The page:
We need to protect our markets and our farmers and maintain relationships both next door and across the channel because I’m not about to give up decent wine or parmesan cheese. The food and hospitality markets play a MASSIVE part in our economy and our dinners take up a huge amount of space in our hearts. My recently departed Grandmother had a whole lot of generationally stereotypical slanted things to say about people who were black or foreign or (heavens forbid) both but boy did she love a Chinese dinner. There is your in-point to heal. There is your place of compromise because most racists love a kebab and there are no weird EU laws restricting your right to eat fish and chips or chicken tikka massala. So go out and eat at that Greek place and let them know you don’t hate them because the business rates they pay are feeding into the roads you drive on and the schools your kids go to, however over crowded and underperforming Michael Gove has allowed them to become. Pop in to your farm shop for some locally grown apples this autumn instead of supporting price rises and pension cuts in the larger stores (I’m looking at you, M&S).  Take down your vote leave signs, round up your namby pamby whinging Remainer buddies and get down to your local pub and thrash this argument out over a couple of pints of Brew Dog or Pucks Folly. Swallow your bile and try very hard to go back to your local fisherman and get a couple of crabs despite him being so proud of being on telly with the fundamental embarrassment to humanity that is Nigel Farage. Ok, maybe you don’t have to do that one.

Let’s be friends. Let’s break bread and try to make the best of all this animosity before more than our pride is irreversibly damaged.


By all means attempt to start a fight in the comments, I will approve anything anyone has to say but am unlikley to respond if you’re a dick about it. 






The New York State of Mind

street signI’ve been harping on about a trip to New York with the older male sibling for some time now and you may be relieved surprised to hear it is over already. We got home five days ago and all that is left of that little adventure is half a can of choc-full-o-nuts in the fridge and a malingering ghost of jet lag still prompting me wide awake and ready to go about two hours after I fall asleep each night.
Why New York? I could be boring and say why not? So much to see, to do, to eat, why would you not go?
In truth it is maybe a lazy destination. You can kid yourself that you are visiting a cultural melting pot of arts, commerce and a truly integrated international community with the comforting knowledge at all times that they speak English and you will get a lot more Well Known Coffee Chain for your buck than you would back in Blighty. Years of TV and Hollywood have ingrained the concept and components of NYC so deeply into your pop culture psyche that when you get there it is almost like you have been there before and just forgotten how much you liked it. You shouldn’t be scared of visiting New York- though I should clarify I didn’t make it out of Manhattan, which is big, bustling and (85% of the time) authentically friendly. The people are nice, even when you’re pulling a total dick maneuver like an unnamed Japanese tourist seen walking slow-mo, fingers out stretched to feel first hand the textures of Van Gough’s Cypress Trees at MoMA.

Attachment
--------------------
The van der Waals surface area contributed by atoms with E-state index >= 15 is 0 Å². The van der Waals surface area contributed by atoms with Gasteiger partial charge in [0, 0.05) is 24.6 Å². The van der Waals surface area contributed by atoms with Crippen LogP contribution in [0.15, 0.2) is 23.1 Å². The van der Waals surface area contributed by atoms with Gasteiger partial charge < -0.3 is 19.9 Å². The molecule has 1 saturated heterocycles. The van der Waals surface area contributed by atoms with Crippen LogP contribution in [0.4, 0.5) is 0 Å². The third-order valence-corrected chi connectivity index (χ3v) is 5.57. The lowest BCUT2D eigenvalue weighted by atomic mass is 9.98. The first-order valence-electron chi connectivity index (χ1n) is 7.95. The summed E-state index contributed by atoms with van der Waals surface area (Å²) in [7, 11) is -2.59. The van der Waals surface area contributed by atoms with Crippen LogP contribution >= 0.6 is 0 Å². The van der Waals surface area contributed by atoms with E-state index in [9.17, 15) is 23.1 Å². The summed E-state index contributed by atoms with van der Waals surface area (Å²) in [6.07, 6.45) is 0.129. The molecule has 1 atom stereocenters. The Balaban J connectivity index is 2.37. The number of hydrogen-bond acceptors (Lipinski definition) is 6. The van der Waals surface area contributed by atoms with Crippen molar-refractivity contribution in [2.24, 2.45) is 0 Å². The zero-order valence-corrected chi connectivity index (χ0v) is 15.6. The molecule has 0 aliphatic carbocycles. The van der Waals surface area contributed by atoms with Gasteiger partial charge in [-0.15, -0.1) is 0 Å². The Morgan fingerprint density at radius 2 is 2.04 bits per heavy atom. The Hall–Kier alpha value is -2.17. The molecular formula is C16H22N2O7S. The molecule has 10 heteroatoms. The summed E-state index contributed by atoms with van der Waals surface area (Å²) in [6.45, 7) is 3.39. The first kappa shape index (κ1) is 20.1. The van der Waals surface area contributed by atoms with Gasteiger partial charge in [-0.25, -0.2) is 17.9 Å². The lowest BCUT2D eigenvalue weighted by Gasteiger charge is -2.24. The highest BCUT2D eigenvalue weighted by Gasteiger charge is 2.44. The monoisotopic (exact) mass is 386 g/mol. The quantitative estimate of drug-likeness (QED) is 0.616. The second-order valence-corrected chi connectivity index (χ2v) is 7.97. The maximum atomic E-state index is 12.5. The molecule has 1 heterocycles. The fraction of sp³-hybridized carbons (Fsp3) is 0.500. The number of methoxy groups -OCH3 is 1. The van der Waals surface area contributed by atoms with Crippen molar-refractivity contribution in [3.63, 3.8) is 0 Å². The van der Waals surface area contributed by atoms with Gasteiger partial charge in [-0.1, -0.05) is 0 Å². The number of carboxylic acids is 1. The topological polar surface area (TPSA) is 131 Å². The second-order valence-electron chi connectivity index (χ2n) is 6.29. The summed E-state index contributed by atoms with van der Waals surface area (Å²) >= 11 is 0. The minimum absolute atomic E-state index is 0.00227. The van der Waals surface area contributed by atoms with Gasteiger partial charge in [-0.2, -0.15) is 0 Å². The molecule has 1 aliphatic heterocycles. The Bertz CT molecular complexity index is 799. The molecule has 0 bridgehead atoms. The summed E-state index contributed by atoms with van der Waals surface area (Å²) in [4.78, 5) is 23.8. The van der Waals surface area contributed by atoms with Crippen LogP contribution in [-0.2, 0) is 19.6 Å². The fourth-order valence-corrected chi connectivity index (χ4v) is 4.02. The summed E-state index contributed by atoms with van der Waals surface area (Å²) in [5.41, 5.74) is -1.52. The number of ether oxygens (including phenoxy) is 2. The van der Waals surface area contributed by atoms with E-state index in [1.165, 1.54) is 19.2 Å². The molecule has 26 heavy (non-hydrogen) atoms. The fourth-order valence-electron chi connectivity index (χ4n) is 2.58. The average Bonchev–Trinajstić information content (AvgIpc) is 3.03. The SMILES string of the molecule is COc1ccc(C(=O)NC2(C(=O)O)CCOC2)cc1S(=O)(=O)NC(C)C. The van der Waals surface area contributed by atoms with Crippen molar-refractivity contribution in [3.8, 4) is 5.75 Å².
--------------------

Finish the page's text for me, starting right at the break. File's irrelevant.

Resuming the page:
Ma’am, you can’t touch that please.
Ma’am? Seriously, as a puny civilian I was ready to drop my camera then drop that mentalist before she put her paws on the priceless artworks. But no, you get Ma’am.
I have to say I had hoped for a little of that famed NYC fiestiness, a few scowls and cusses and I’d have given my right arm to hear an authentic I’m walking heyah! Alas not, life is long and full of disappointments.
But what certainly didn’t disappoint, was the food. Yeah I know, culture, history, architecture, shopping, all great things but I was excited to eat in New York. Because you can eat anything, you can eat late, you can eat on the street or at a table. You can eat from most of the major and several minor cultures in the world without having to walk too far home to your classic brownstone or uniform hotel of choice. There’s going to be steaks, franks, pickles, beers, one dollar oysters, thai, sushi, juice blends, kebabs, weird flavoured pretzels, sandwiches with so many bread options it feels like too much of a headache to even order, protein shakes, muffins, funnel cakes, fruit baskets, it never ends. It was excruciating to prep my initial list of recommended and randomly researched eateries then whittle it down to just three days and four nights. Even then we had to miss a few through inclement weather and digestive fatigue. Yes, yes there were times when even we couldn’t have eaten another thing. Cue my introduction to the doggy bag and what I know will be a life long pining for the Lower East Side Pickle Day that we just couldn’t fit in around a red meat and wine hangover.

It’s not news to anyone that I love everything about dinners, from inception to Instagram. A lot of the time I am that idiot you see in the restaurant, snapping nine different angled shots of every plate of lettuce and onions that is set before me. I am also that irritating co-diner tapping away on my phone, tweeting the dessert before I let you eat it and making everyone else in the room roll their eyes and whisper about that bloody idiot over there taking all the photos. I don’t apologise for it, and this NYC trip has strengthened my resolve to document these things at all times, even if only for myself. A quick blast through my android swyped notes from last week has refreshed two things I had forgotten already. Awesome things that do not deserve to be forgotten, and in this chunk of bloggings I will spill back to you as much of it as I can fit in, mostly in micro review form. Look out for East Village BBQ, stupendous steaks, cereal milk ice cream and Lebanese red wine to name a few.